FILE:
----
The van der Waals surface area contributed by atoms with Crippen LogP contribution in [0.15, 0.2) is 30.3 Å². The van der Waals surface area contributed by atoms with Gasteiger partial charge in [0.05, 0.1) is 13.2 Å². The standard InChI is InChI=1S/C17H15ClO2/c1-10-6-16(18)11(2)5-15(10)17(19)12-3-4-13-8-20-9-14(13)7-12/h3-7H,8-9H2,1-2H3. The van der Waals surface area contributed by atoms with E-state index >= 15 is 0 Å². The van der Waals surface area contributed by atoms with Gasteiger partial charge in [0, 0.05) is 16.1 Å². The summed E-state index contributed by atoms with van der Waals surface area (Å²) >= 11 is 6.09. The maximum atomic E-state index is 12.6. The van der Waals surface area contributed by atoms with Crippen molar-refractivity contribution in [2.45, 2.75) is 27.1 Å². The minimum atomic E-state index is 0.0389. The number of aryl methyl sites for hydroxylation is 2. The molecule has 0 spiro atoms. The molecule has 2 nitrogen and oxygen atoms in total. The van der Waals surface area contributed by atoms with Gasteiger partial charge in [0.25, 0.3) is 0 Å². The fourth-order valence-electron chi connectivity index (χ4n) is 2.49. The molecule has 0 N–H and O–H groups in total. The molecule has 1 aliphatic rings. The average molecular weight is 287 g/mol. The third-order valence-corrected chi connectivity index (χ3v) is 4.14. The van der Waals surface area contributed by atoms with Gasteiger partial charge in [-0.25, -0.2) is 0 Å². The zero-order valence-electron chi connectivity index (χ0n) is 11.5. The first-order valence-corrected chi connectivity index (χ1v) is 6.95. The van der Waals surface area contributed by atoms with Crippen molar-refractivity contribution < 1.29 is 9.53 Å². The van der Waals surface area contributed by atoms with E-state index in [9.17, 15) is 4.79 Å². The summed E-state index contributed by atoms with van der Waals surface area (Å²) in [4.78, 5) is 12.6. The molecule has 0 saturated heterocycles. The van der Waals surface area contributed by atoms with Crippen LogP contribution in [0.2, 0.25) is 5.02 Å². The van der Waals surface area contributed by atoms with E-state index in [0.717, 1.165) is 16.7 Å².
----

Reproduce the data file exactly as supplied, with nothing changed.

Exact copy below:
The van der Waals surface area contributed by atoms with Crippen LogP contribution in [0.15, 0.2) is 30.3 Å². The van der Waals surface area contributed by atoms with Gasteiger partial charge in [0.05, 0.1) is 13.2 Å². The standard InChI is InChI=1S/C17H15ClO2/c1-10-6-16(18)11(2)5-15(10)17(19)12-3-4-13-8-20-9-14(13)7-12/h3-7H,8-9H2,1-2H3. The van der Waals surface area contributed by atoms with E-state index >= 15 is 0 Å². The van der Waals surface area contributed by atoms with Gasteiger partial charge in [0, 0.05) is 16.1 Å². The summed E-state index contributed by atoms with van der Waals surface area (Å²) >= 11 is 6.09. The maximum atomic E-state index is 12.6. The van der Waals surface area contributed by atoms with Crippen molar-refractivity contribution in [2.45, 2.75) is 27.1 Å². The minimum atomic E-state index is 0.0389. The number of aryl methyl sites for hydroxylation is 2. The molecule has 0 spiro atoms. The molecule has 2 nitrogen and oxygen atoms in total. The van der Waals surface area contributed by atoms with Gasteiger partial charge in [0.25, 0.3) is 0 Å². The fourth-order valence-electron chi connectivity index (χ4n) is 2.49. The molecule has 0 N–H and O–H groups in total. The molecule has 1 aliphatic rings. The average molecular weight is 287 g/mol. The third-order valence-corrected chi connectivity index (χ3v) is 4.14. The van der Waals surface area contributed by atoms with Gasteiger partial charge in [-0.25, -0.2) is 0 Å². The zero-order valence-electron chi connectivity index (χ0n) is 11.5. The first-order valence-corrected chi connectivity index (χ1v) is 6.95. The van der Waals surface area contributed by atoms with Crippen molar-refractivity contribution < 1.29 is 9.53 Å². The van der Waals surface area contributed by atoms with E-state index in [9.17, 15) is 4.79 Å². The summed E-state index contributed by atoms with van der Waals surface area (Å²) in [4.78, 5) is 12.6. The molecule has 0 saturated heterocycles. The van der Waals surface area contributed by atoms with Crippen LogP contribution in [0.2, 0.25) is 5.02 Å². The van der Waals surface area contributed by atoms with E-state index in [0.717, 1.165) is 16.7 Å².